regardless of attack penetration power.
Standard Attribute Levels
- Superb (+2) (3 cp)
- The character has top value in attribute. He might be
world-class weight lifter, athletic or marathon runner,
professional detective, have a will of iron or be a
very successful journalist. Only one per mil is that
- Good (+1) (1 cp)
- Character has an attribute better than most average, but not
very exceptional. He is good shape, fast or most of the time
very calm and relaxed. A few percent of the population has
this high level.
- Average (+0)
- This is the average level.
- Poor (-1) (-1 cp)
- Character is obviously inferior to average people. He almost
always loses any appropriate physical effort, is easily
irritated or cannot converse with people.
- Inferior (-2) (-3 cp)
- Character is clearly inferior to any other. He is easily
pushed around, stumbles in stairs or is irritated and
nervous all the time. In social situations, he gets frozen and
stutters. Not recommended level for any attribute, people
with inferior attributes can be considered as handicapped
Characters with augmentations (or entirely technological constructs!)
may have higher (or lower) attribute levels. In
general, each level is quite clearly superior to lower one.
In rare cases, gamemaster may allow that character has different
sub-attribute than main attribute, without augmentations. This
is usually limited to one level difference and costs half the
price to modify main attribute that much. Thus, if character
has agility +1 (1 cp), to have quickness +2 would cost 1 cp more (3-1
/ 2). Ask from gamemaster before doing this.
Here is a list of standard special attributes. A campaign may have
alter these a bit or add new ones, but unless noted otherwise, these
- Addiction (nuisance -1 cp, severe -2 cp)
- Character is severely addicted to some substance or possibly
an action. Typical addictions are various drug addictions. A
character may have drug addiction because of nerve breakdown
which led to use of narcotics, cheap cyber- or bioware that
requires antidotes and healing drugs to prevent tissue
- Mental Problem (nuisance -1, severe -2 cp)
- Some psychological quirk, like paranoia, over-confidence,
arrogance, stubborness... Especially various hallucinations,
phobias, scitzhophrenia and similar mental illnesses are
common in a dark, poisoned and sick future. Years of various
cheap drugs and synthetic food make people mad, and especially
people with cyberware need various drugs to reduce rejections
of the tissue, causing mental problems and addictions (see
above). Or the character might have experienced a wetware recording
which left a permanent scar in his brain. Note: cannot kill is a
psychological limitation very common to most people. As
nuisance, cold-blooded kills are problematic. With severe,
even warm-blooded kills.
- Physical Disadvantage (varies)
- For missing limb or similar things, character gains more CPs.
Apply -1 cp for retricted sight or hearing, -2 cp for missing
hand, -3 cp for missing entire arm, others handicaps as
determined by the GM. The loss is partly in brain, so this
handicap cannot be removed with appropriate augmentation.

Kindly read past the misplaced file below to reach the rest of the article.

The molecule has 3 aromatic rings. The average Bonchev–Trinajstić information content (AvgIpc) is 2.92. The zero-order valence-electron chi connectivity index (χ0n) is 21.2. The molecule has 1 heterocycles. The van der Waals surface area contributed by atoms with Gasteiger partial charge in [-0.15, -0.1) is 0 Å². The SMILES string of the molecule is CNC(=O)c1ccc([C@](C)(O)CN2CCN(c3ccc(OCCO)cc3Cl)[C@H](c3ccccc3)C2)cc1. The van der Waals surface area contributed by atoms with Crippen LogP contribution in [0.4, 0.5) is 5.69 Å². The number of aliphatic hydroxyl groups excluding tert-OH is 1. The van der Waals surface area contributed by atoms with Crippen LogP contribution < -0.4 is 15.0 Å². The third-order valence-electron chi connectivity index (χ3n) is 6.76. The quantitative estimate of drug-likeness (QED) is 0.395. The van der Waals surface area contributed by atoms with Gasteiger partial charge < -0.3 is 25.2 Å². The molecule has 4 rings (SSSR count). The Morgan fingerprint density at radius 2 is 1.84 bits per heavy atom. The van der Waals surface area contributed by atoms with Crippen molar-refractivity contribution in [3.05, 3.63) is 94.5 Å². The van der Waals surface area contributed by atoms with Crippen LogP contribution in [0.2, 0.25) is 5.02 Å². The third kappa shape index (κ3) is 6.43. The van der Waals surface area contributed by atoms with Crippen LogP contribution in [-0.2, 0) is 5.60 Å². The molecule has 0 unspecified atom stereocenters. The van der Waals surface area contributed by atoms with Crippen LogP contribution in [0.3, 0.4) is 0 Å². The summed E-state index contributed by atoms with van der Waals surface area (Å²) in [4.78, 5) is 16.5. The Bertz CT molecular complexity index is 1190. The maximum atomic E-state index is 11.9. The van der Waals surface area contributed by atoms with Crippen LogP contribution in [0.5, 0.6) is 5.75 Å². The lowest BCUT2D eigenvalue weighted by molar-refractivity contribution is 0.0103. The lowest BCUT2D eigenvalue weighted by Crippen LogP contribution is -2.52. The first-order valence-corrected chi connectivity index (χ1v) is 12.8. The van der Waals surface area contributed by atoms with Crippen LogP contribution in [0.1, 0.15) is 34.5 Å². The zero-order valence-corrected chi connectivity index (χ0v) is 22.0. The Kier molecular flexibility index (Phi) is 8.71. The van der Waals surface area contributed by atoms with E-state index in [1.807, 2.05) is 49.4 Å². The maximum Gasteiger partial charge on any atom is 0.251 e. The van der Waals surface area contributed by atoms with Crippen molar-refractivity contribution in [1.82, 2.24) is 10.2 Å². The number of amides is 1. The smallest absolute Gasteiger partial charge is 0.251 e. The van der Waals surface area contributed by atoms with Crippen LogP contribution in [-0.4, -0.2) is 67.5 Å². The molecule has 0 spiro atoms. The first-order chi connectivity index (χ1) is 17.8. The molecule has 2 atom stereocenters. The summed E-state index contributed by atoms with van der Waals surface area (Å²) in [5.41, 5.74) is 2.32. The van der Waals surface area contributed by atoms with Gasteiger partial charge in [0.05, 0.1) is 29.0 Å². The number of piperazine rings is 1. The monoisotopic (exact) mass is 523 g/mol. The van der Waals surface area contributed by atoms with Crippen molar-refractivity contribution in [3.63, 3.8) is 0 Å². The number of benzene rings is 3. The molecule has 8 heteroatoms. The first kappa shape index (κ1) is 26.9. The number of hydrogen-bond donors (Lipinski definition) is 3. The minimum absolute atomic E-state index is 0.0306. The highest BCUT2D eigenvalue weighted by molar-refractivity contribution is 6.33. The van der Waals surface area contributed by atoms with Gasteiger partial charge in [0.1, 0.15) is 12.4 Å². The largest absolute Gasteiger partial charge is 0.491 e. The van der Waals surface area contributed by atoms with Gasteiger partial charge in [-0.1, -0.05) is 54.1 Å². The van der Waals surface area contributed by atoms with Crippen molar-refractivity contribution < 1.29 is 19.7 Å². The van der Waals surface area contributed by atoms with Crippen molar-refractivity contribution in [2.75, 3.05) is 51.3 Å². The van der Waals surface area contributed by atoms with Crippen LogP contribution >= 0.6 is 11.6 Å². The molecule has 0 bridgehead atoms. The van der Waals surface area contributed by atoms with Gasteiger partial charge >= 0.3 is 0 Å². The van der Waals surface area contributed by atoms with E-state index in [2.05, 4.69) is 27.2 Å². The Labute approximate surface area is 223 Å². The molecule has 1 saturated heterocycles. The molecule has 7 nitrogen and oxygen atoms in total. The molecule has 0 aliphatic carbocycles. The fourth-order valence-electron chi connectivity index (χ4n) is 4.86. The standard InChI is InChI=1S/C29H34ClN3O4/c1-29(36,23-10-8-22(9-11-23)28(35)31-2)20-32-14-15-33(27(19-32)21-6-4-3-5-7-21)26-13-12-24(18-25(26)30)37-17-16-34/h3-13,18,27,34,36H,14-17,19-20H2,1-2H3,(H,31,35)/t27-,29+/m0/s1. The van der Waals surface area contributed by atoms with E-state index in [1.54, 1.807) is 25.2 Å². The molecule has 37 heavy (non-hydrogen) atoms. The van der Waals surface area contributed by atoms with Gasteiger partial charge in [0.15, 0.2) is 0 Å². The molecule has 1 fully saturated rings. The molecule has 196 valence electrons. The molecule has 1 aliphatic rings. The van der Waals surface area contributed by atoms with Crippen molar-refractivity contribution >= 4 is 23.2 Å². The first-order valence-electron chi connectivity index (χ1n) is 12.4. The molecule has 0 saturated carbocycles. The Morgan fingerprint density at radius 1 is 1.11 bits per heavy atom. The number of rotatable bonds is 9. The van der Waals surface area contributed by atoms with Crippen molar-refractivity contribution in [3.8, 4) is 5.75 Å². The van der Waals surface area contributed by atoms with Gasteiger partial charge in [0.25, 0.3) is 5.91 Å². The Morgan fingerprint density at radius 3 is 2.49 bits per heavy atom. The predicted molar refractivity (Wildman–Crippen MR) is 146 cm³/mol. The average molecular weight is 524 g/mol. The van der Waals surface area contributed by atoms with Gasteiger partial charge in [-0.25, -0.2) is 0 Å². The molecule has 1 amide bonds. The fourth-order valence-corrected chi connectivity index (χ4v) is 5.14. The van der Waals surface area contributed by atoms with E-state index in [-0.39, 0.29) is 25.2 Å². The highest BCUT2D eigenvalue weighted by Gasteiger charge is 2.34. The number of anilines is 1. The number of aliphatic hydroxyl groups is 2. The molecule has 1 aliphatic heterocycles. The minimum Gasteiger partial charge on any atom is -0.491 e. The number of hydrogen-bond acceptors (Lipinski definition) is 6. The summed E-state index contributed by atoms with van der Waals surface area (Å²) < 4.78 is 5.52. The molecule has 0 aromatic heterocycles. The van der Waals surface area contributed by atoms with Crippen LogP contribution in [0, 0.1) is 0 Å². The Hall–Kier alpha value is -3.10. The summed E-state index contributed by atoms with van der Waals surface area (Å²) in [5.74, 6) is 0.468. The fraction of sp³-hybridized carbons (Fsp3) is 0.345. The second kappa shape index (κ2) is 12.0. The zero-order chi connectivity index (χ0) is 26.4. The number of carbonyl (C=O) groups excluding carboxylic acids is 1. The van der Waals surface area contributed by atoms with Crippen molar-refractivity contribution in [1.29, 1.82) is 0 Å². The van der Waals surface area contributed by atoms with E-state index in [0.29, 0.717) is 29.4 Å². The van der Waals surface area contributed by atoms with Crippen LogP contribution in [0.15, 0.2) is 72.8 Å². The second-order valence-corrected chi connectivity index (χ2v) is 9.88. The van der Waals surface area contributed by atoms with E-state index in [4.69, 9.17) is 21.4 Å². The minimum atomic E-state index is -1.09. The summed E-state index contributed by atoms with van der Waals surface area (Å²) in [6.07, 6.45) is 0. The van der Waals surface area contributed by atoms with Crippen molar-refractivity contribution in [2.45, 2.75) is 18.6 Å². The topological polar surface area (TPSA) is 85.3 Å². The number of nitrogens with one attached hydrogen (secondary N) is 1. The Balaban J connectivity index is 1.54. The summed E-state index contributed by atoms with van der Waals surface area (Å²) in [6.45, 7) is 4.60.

Likewise, any bad allergy and rash can be considered as a
physical disadvantage. Various skin diseases and body disfunctions
caused by bad synthetic food and drugs or by radiation or
chemical weapons of the corp-war zones. Alternatively a
prototype of some new augmented systems can have similar
problems. These physical disadvantages are usually
worth 1 or 2 cps, see addictions and mental problems.
- Quirk (-0.25 cp)
- Means that the character has a peculiar habit that passes for an
identifying feature, like always wearing red-tinted mirrored
sunglasses, or leaving a playing card on the chest of his
victims. A character can have as many quirks as the player
likes, but only the first four (4) are worth any points.
The most important thing in dark future characters is the skills they
know. You can always find a poor soul with desired physical attributes
or fit him with cyberware needed, but skills are expensive and thing
that makes professionals valuable.
Skill levels in RIP are very broad. They are used to easily
distinguish the level of expertise.
Effect of attributes:
- Non-skilled (level 0)
- Character has no training with the skill. Depending on the
skill, the character may or may not do anything related to
it. For example, a gun can be fired without training and
most people can drive a car even if they have not ever done it
before - assuming someone starts it for them. On the other
hand, helicopter flight is a different matter...
- Skilled (level 1)
- Character has basic training and some experience with given
skill or expertise. He can handle rush hour in a major city
while driving or land a plane.
- Expert (level 2)
- Character in an expert in his area. He can fight several
opponents at the same time, land a plane in a storm or
charm everyone with his manners in royal banquet. He also
knows publicly known masters in his field of expertise.
- Master (level 3)
- Character is simply a master in tasks concerning his area.
He can drive car in reverse in rush hour without colliding or
speak completely fluently. He is usually well known by the
other people dedicated to this area.
- Grand Master (level 4)
- Character is simple a grand master in his area. He is world
famous and his guidelines are followed by hundred followers,
or he might be a world-top acrobat. This level is available
for player character only by GM permission.
in Syndicate, character attribute levels
rarely affect final skill levels. Thus, character with agility +2 and
gun(pistols) as skilled is as good shot is character with agility -1
and gun(pistols) as skilled.
Specialization and training: Practically all skills must be specialized
and trained to certain sub-areas. There is no limitations or accurate
guidelines for that, so use common sense. A etiquette(royal and streets)
is a good example, while gun(any) is not... When a situation arises, a
character is down in skill levels if the sub-area is unfamiliar to